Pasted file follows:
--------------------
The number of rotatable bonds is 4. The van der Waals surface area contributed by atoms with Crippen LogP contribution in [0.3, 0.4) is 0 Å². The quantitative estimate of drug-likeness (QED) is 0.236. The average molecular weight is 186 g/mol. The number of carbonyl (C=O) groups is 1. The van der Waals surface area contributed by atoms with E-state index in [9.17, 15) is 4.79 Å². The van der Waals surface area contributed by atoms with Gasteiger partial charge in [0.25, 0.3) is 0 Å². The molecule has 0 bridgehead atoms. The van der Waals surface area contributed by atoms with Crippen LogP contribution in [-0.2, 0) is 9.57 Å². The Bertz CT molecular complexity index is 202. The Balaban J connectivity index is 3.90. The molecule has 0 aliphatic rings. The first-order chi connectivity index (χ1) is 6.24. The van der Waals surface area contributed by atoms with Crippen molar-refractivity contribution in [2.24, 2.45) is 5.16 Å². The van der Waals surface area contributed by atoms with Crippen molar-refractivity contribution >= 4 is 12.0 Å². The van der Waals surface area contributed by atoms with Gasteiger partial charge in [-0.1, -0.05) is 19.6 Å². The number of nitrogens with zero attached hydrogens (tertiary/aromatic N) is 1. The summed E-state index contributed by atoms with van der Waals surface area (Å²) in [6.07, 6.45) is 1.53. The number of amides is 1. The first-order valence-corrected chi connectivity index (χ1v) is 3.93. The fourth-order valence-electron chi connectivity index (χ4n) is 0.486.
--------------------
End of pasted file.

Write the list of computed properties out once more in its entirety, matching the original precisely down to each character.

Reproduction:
The number of rotatable bonds is 4. The van der Waals surface area contributed by atoms with Crippen LogP contribution in [0.3, 0.4) is 0 Å². The quantitative estimate of drug-likeness (QED) is 0.236. The average molecular weight is 186 g/mol. The number of carbonyl (C=O) groups is 1. The van der Waals surface area contributed by atoms with E-state index in [9.17, 15) is 4.79 Å². The van der Waals surface area contributed by atoms with Gasteiger partial charge in [0.25, 0.3) is 0 Å². The molecule has 0 bridgehead atoms. The van der Waals surface area contributed by atoms with Crippen LogP contribution in [-0.2, 0) is 9.57 Å². The Bertz CT molecular complexity index is 202. The Balaban J connectivity index is 3.90. The molecule has 0 aliphatic rings. The first-order chi connectivity index (χ1) is 6.24. The van der Waals surface area contributed by atoms with Crippen molar-refractivity contribution in [2.24, 2.45) is 5.16 Å². The van der Waals surface area contributed by atoms with Crippen molar-refractivity contribution >= 4 is 12.0 Å². The van der Waals surface area contributed by atoms with Gasteiger partial charge in [-0.1, -0.05) is 19.6 Å². The number of nitrogens with zero attached hydrogens (tertiary/aromatic N) is 1. The summed E-state index contributed by atoms with van der Waals surface area (Å²) in [6.07, 6.45) is 1.53. The number of amides is 1. The first-order valence-corrected chi connectivity index (χ1v) is 3.93. The fourth-order valence-electron chi connectivity index (χ4n) is 0.486.